I have known about cancer for as long as I can remember. My great Grandmother lost her battle with Ovarian cancer prior to my birth, and my Grandmother survived her run in with breast cancer after a mastectomy. Nana had always been very vigilant with my Mum and Aunt, who both had regular mammograms – the mammograms that would one day play a part in saving their lives.
It was during the school holidays of October 1998 as I sat in the mammography office at 10 years old, reading a magazine and waiting for mum to complete her “10 minute” checkup. After waiting for over 30 minutes I suspected something was not quite right. Eventually the radiologist came out of the room and asked me to go in and see my Mum. It was painful watching Mum fight back tears as she told me they had found a lump in her breast, which was eventually diagnosed as cancer. I was very scared for Mum, who was just 39 at the time but she told me she was lucky because they had found the cancer early enough and she promised that she would be OK.
The doctors performed a partial mastectomy, followed by radiotherapy and chemotherapy which made her very ill. I was astounded by her strength and determination to get through this as she drove herself to and from her appointments alone, at times stopping on the side of the motorway to be ill before continuing her drive. Still, Mum never complained. She believed she was one of the lucky ones, which until I grew up and understood more I thought was ludicrous – mum had cancer! How could that possibly have anything to do with luck?
Once Radiotherapy and Chemotherapy were complete, Mum ensured she continued having regular check ups, which brought good news until 2003. It was the 5th anniversary of her first operation, when the doctors found yet another cancerous lump – this time in the other breast. While it was still upsetting and scary, this time around it was a little easier to deal with as we knew exactly what to expect and by this time had put our full trust and faith into the doctors. Mum had another partial mastectomy, followed by more invasive sessions of radiotherapy and chemotherapy.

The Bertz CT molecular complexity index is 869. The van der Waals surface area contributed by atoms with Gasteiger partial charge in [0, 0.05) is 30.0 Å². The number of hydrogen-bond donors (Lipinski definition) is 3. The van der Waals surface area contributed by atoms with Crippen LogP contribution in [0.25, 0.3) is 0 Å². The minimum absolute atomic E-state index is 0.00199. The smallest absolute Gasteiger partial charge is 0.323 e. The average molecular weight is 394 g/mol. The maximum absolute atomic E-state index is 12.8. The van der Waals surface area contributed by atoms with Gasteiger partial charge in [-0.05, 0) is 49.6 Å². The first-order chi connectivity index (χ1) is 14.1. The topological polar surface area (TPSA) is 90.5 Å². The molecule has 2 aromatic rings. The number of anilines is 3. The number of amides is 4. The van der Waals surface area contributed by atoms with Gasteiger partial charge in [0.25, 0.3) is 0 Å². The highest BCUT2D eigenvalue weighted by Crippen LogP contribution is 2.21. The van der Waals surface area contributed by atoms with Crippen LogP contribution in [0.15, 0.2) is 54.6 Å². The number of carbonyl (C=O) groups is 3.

Five years and many check ups later mum was FINALLY given the all clear in October 2008 – she had beaten breast cancer not once, but twice in 10 years. Her courage, her strength and her will to keep fighting the disease was second to none.
One month prior to this, in September 2008 Aunty Dianne was also diagnosed with breast cancer. By this time it was determined that my Nana, Mother, Uncle and Aunty all carried the BRCA2 gene mutation. At this time Aunty Dianne had a double mastectomy and a Bilateral Salpino-Oophorectomy (removal of ovaries), and the following month after recommendations from Mum’s surgeon and a panel of experts my Mum went in for the same procedures as a prevention tactic.
In light of this I was also given the chance to be tested for the BRCA2 gene mutation, which I discussed with my partner and chose to pursue. The results came in January 2009, which showed I also carry the defective BRCA2 gene. This came as no surprise to me given the family history, and I am very lucky to have had such wonderful love, support and understanding from my partner Steve and also the support of a number of friends. My cousin Joanne has also tested positive for the BRCA2 mutation and has already followed through with the prophylactic surgery.
I am now 22 years old and at this point I believe I will also opt for a prophylactic (preventative) double mastectomy before I turn 30, and after completion of a family I will also have a Bilateral Salpino-Oophorectomy. A lot of people see this as a drastic move, and while the choice ultimately lies with the individual, for me sitting around waiting for cancer is just not an option – I come from a family of fighters and intend to continue our legacy of beating the beast that is cancer.
Overall, the most important thing I have learned through my family’s experience with cancer is that knowledge and awareness are the best tools for the battle, which is why I have chosen to share my story. Even if just one person benefits from reading this story it has been successful – because we CAN get through, we WILL get through and as they say, share knowledge, spread hope. Cancer is a tough road but look between the lines and you will also see a lot of strength, a lot of hope and a tight family bond that is not possible without these experiences will begin to blossom.
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